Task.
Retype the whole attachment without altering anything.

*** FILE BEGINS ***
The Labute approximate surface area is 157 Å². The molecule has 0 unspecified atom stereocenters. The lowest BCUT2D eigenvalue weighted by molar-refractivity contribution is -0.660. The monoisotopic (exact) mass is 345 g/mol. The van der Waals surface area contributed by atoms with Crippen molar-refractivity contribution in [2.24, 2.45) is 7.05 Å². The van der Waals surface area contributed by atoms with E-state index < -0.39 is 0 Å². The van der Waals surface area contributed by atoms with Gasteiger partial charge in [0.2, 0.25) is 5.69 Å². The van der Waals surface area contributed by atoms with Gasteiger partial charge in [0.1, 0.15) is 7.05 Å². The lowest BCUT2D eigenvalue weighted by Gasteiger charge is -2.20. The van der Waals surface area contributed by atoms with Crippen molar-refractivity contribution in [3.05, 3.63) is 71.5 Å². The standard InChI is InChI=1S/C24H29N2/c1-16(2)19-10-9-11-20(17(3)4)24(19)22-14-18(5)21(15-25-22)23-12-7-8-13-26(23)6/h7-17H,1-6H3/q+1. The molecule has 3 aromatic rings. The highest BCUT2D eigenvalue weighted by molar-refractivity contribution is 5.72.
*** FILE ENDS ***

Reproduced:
The Labute approximate surface area is 157 Å². The molecule has 0 unspecified atom stereocenters. The lowest BCUT2D eigenvalue weighted by molar-refractivity contribution is -0.660. The monoisotopic (exact) mass is 345 g/mol. The van der Waals surface area contributed by atoms with Crippen molar-refractivity contribution in [2.24, 2.45) is 7.05 Å². The van der Waals surface area contributed by atoms with E-state index < -0.39 is 0 Å². The van der Waals surface area contributed by atoms with Gasteiger partial charge in [0.2, 0.25) is 5.69 Å². The van der Waals surface area contributed by atoms with Gasteiger partial charge in [0.1, 0.15) is 7.05 Å². The lowest BCUT2D eigenvalue weighted by Gasteiger charge is -2.20. The van der Waals surface area contributed by atoms with Crippen molar-refractivity contribution in [3.05, 3.63) is 71.5 Å². The standard InChI is InChI=1S/C24H29N2/c1-16(2)19-10-9-11-20(17(3)4)24(19)22-14-18(5)21(15-25-22)23-12-7-8-13-26(23)6/h7-17H,1-6H3/q+1. The molecule has 3 aromatic rings. The highest BCUT2D eigenvalue weighted by molar-refractivity contribution is 5.72.